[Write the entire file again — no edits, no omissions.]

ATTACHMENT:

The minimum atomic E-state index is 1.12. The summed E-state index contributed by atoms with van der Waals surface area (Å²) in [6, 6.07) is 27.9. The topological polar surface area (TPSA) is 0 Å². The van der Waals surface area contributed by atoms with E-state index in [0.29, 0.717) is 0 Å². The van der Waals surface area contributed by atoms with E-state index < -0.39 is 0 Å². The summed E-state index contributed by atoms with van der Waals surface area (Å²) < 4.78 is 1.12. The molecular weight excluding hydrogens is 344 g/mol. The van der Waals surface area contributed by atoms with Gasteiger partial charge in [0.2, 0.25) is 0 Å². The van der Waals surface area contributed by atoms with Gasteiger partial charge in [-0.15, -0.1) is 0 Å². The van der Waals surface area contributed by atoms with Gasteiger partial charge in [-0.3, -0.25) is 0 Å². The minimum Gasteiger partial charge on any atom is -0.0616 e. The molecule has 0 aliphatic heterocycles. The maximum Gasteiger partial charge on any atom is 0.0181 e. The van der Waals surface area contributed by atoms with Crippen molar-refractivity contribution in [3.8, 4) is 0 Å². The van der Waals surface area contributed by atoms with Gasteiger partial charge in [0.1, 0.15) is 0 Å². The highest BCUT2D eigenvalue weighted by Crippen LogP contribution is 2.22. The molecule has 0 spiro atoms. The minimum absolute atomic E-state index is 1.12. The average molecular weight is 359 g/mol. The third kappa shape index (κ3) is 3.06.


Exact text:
The minimum atomic E-state index is 1.12. The summed E-state index contributed by atoms with van der Waals surface area (Å²) in [6, 6.07) is 27.9. The topological polar surface area (TPSA) is 0 Å². The van der Waals surface area contributed by atoms with E-state index in [0.29, 0.717) is 0 Å². The van der Waals surface area contributed by atoms with E-state index < -0.39 is 0 Å². The summed E-state index contributed by atoms with van der Waals surface area (Å²) < 4.78 is 1.12. The molecular weight excluding hydrogens is 344 g/mol. The van der Waals surface area contributed by atoms with Gasteiger partial charge in [0.2, 0.25) is 0 Å². The van der Waals surface area contributed by atoms with Gasteiger partial charge in [-0.15, -0.1) is 0 Å². The van der Waals surface area contributed by atoms with Gasteiger partial charge in [-0.3, -0.25) is 0 Å². The minimum Gasteiger partial charge on any atom is -0.0616 e. The molecule has 0 aliphatic heterocycles. The maximum Gasteiger partial charge on any atom is 0.0181 e. The van der Waals surface area contributed by atoms with Crippen molar-refractivity contribution in [3.8, 4) is 0 Å². The van der Waals surface area contributed by atoms with Gasteiger partial charge in [0.1, 0.15) is 0 Å². The highest BCUT2D eigenvalue weighted by Crippen LogP contribution is 2.22. The molecule has 0 spiro atoms. The minimum absolute atomic E-state index is 1.12. The average molecular weight is 359 g/mol. The third kappa shape index (κ3) is 3.06.